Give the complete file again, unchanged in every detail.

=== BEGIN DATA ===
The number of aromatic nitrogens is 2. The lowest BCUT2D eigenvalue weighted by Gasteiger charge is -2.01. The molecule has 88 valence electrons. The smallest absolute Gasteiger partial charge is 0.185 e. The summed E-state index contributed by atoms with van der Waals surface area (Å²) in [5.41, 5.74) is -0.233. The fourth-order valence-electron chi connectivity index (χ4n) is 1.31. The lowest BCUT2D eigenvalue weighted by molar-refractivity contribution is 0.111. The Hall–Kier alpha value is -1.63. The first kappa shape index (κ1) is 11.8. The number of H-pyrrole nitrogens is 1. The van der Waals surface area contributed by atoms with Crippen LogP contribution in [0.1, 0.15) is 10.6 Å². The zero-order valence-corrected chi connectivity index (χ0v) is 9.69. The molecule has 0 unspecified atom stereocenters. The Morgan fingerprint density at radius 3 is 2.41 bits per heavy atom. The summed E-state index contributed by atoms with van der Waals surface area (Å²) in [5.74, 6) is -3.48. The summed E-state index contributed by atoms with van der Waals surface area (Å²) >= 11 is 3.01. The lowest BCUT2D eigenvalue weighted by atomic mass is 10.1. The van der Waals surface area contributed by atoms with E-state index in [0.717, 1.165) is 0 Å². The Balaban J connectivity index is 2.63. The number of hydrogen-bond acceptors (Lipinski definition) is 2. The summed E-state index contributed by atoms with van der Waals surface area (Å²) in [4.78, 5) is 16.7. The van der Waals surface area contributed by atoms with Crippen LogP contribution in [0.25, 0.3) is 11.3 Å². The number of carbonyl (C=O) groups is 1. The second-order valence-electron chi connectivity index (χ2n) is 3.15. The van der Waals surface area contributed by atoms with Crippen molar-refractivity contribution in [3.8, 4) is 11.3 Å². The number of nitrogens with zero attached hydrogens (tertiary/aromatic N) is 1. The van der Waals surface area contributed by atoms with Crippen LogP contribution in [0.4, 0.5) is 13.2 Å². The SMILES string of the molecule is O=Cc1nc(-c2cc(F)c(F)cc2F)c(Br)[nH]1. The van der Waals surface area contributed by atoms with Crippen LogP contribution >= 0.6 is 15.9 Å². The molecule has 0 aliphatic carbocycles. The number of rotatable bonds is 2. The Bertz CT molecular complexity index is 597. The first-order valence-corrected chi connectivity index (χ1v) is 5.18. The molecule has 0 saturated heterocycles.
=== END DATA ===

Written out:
The number of aromatic nitrogens is 2. The lowest BCUT2D eigenvalue weighted by Gasteiger charge is -2.01. The molecule has 88 valence electrons. The smallest absolute Gasteiger partial charge is 0.185 e. The summed E-state index contributed by atoms with van der Waals surface area (Å²) in [5.41, 5.74) is -0.233. The fourth-order valence-electron chi connectivity index (χ4n) is 1.31. The lowest BCUT2D eigenvalue weighted by molar-refractivity contribution is 0.111. The Hall–Kier alpha value is -1.63. The first kappa shape index (κ1) is 11.8. The number of H-pyrrole nitrogens is 1. The van der Waals surface area contributed by atoms with Crippen LogP contribution in [0.1, 0.15) is 10.6 Å². The zero-order valence-corrected chi connectivity index (χ0v) is 9.69. The molecule has 0 unspecified atom stereocenters. The Morgan fingerprint density at radius 3 is 2.41 bits per heavy atom. The summed E-state index contributed by atoms with van der Waals surface area (Å²) in [5.74, 6) is -3.48. The summed E-state index contributed by atoms with van der Waals surface area (Å²) >= 11 is 3.01. The lowest BCUT2D eigenvalue weighted by atomic mass is 10.1. The van der Waals surface area contributed by atoms with E-state index in [0.717, 1.165) is 0 Å². The Balaban J connectivity index is 2.63. The number of hydrogen-bond acceptors (Lipinski definition) is 2. The summed E-state index contributed by atoms with van der Waals surface area (Å²) in [4.78, 5) is 16.7. The van der Waals surface area contributed by atoms with Crippen LogP contribution in [0.25, 0.3) is 11.3 Å². The number of carbonyl (C=O) groups is 1. The second-order valence-electron chi connectivity index (χ2n) is 3.15. The van der Waals surface area contributed by atoms with Crippen molar-refractivity contribution in [3.8, 4) is 11.3 Å². The number of nitrogens with zero attached hydrogens (tertiary/aromatic N) is 1. The van der Waals surface area contributed by atoms with Crippen LogP contribution in [0.4, 0.5) is 13.2 Å². The SMILES string of the molecule is O=Cc1nc(-c2cc(F)c(F)cc2F)c(Br)[nH]1. The van der Waals surface area contributed by atoms with Crippen LogP contribution >= 0.6 is 15.9 Å². The molecule has 0 aliphatic carbocycles. The number of rotatable bonds is 2. The Bertz CT molecular complexity index is 597. The first-order valence-corrected chi connectivity index (χ1v) is 5.18. The molecule has 0 saturated heterocycles.